It's difficult to find the right words. Correct me if I'm wrong, but I think there are only two guys who have done that before. Obviously you need to be in the right place at the right time but I also believe that you can create your own luck and work for what is coming up. I think that one of the great things about Formula One is that you can not necessarily compare only yourself but you can compare your time, your era if you like to ten, 20, 30, 40 years ago. Obviously times have change but I think they will keep changing because that's what we do. I think if you look around the world there are a lot of things that have changed. People around the world learn not only in Formula One and in every other sport but also in everyday life. I don't know what to say. We are in Sao Paulo here, the place where Ayrton Senna was born and came from and the place where he was buried. To come here and win the Championship for the third time, I don't really know what to say. I have to say a big thanks to everyone in the team. Of course, this sounds like a bit of a standard phrase. Sometimes we get criticised for bringing up standard phrases like that but I really feel that as one of the guys in the team, I don't feel more important or less important. Of course I know I'm driving the car and of course I know that if I turn right in a straightline I hit the wall and that's it. It's pretty easy in that regard, but I really feel as one of them. What we achieved today is not what happened today in the race. It's what we've been working for since I really joined the team. Together, everyone here at the track, back at the factory, it's a massive amount of work getting done throughout the whole year. Now, tomorrow the season is over and the guys are already flat out for the last couple of weeks preparing RB9 and next year. You cannot afford to lift.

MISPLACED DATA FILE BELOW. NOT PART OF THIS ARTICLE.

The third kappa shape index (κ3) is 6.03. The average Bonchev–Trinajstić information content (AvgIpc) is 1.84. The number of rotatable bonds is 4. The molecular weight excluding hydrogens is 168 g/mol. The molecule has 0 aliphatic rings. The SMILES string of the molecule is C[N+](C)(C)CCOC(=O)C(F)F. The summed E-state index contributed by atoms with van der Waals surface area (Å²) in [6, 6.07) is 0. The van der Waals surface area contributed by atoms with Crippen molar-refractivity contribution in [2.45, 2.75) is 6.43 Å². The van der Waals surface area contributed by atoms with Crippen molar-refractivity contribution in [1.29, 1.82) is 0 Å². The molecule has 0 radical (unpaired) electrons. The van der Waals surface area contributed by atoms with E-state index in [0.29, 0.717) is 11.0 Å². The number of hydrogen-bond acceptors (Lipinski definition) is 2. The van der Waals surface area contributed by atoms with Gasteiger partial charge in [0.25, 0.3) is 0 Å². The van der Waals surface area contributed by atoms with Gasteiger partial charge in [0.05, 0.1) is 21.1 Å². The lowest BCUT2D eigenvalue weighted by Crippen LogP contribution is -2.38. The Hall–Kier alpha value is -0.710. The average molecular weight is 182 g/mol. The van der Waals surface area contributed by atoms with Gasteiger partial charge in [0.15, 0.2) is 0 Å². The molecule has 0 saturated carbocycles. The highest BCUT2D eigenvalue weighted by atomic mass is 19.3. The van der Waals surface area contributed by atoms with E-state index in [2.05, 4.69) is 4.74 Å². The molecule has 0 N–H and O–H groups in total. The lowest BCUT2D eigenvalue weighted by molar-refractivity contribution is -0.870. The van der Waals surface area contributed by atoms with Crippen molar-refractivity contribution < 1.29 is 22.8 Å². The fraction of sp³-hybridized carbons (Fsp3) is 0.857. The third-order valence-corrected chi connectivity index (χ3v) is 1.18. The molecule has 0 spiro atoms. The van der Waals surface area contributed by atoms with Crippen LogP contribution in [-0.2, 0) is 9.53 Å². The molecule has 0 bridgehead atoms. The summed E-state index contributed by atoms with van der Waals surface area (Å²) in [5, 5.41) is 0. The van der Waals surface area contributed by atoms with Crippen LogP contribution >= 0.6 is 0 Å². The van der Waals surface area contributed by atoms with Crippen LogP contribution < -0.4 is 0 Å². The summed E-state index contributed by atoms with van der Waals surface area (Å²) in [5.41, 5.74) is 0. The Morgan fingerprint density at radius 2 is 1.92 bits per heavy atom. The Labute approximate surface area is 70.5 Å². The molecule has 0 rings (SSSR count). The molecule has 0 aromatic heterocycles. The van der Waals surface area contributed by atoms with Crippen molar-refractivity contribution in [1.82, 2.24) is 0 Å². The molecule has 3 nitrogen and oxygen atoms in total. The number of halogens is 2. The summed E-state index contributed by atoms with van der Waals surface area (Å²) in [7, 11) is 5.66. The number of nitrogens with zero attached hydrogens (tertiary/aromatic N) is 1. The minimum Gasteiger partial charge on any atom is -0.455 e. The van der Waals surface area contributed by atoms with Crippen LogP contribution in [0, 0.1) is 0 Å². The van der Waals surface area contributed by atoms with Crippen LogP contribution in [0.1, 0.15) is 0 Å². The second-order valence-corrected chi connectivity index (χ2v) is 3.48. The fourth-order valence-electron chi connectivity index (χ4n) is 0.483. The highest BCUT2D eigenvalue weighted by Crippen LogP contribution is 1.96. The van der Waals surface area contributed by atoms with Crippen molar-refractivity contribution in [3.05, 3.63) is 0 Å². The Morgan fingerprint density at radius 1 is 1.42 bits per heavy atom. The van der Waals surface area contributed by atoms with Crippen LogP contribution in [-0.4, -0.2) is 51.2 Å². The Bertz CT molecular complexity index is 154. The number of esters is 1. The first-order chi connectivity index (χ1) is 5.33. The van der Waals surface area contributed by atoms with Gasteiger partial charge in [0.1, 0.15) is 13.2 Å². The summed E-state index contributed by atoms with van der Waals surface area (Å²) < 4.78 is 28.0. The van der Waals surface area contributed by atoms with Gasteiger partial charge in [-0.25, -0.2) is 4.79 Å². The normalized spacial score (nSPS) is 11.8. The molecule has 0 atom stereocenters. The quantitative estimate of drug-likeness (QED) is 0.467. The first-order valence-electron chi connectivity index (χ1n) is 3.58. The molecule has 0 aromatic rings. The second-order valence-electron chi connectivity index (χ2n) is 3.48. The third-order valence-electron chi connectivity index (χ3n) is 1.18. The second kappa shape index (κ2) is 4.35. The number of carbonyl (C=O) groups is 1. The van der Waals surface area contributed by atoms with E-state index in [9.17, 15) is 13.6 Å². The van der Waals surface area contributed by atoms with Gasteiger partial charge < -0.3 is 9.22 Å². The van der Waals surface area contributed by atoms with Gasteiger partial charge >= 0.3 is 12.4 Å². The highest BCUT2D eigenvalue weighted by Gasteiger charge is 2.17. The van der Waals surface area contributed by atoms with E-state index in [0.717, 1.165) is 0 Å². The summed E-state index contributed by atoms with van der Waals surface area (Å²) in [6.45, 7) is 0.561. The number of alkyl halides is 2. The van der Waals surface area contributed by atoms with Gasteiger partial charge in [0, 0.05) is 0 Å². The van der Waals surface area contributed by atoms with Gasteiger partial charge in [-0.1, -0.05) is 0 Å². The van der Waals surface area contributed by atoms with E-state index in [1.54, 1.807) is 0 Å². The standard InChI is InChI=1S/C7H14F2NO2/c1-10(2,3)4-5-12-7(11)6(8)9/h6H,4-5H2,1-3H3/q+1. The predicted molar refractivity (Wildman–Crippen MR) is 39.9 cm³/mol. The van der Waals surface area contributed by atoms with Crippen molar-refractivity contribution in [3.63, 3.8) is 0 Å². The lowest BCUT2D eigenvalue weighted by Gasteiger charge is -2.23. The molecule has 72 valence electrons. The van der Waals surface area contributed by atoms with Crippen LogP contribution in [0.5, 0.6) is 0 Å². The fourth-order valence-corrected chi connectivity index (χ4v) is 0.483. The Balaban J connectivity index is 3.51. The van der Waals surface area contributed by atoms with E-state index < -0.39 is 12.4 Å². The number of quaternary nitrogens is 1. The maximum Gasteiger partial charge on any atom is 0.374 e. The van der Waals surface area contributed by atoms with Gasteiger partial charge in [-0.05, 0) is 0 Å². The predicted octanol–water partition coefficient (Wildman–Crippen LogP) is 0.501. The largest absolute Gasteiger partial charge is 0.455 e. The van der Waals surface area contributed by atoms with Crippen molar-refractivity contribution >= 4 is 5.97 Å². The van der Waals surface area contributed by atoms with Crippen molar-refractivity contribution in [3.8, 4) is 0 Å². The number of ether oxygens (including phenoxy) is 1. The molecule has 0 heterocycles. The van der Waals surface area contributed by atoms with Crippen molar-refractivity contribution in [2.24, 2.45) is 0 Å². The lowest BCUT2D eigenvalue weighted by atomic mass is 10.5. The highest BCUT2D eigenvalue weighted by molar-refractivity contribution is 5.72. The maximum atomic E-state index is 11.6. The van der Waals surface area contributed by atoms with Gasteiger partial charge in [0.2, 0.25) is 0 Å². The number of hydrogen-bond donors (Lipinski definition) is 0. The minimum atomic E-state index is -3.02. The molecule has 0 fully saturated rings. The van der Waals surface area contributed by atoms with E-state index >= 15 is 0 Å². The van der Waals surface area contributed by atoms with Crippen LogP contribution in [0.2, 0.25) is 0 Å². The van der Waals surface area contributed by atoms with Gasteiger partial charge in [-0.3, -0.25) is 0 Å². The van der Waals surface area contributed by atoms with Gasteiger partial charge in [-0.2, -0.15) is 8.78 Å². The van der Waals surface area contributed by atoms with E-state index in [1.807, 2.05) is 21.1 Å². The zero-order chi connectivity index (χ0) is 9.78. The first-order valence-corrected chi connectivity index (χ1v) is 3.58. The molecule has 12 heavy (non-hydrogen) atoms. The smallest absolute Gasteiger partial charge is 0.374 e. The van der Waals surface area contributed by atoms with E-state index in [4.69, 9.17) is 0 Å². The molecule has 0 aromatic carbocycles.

Obviously, I think I'm in a very very fortunate position, compared to many guys in the team, but I think you do this job - there might be some but all the guys in the garage and all the people I know in the factory - you do this job not because you really care what is written on the cheque you get at the end of the month. I think you do this job because you just love Formula One, you love motor sport, you love the excitement here. I said to the guys yesterday: 'am I nervous? Yes.' I think if I wasn't nervous now, imagine, I would fail, what am I doing here? I have a great chance, I'm in a great position and I don't really care what's going on. So I said 'yes, I am nervous' but then again we are nervous every time. It's what we need to get us started, to get us in the groove so that we are present, we are sharp, as soon as the lights go off we are not sleeping, we react and we are there. And today we had many of these occasions where you can argue you have to be present otherwise it goes wrong. It was a very tough race but we were present all the time. We remained ourselves throughout the whole year, even though people did some things that we would never consider doing, trying to achieve our targets but it's not in our hands, and it's not our job to rate and to comment so much. We have to make sure we do our own homework and most importantly, I said them to yesterday as well and throughout the year, 'enjoy.' Many times I try to stop and on the grid there are so many fans around here... on the parade lap they scream... yeah, maybe sometimes they scream for Alonso, sometimes for Massa, sometimes for Schumacher, sometimes for Rosberg. That's not the point. In the end you are one of them and it's a privilege to race in front of such a big crowd, so many people coming to see you racing and having the chance we have had today just makes it more enjoyable.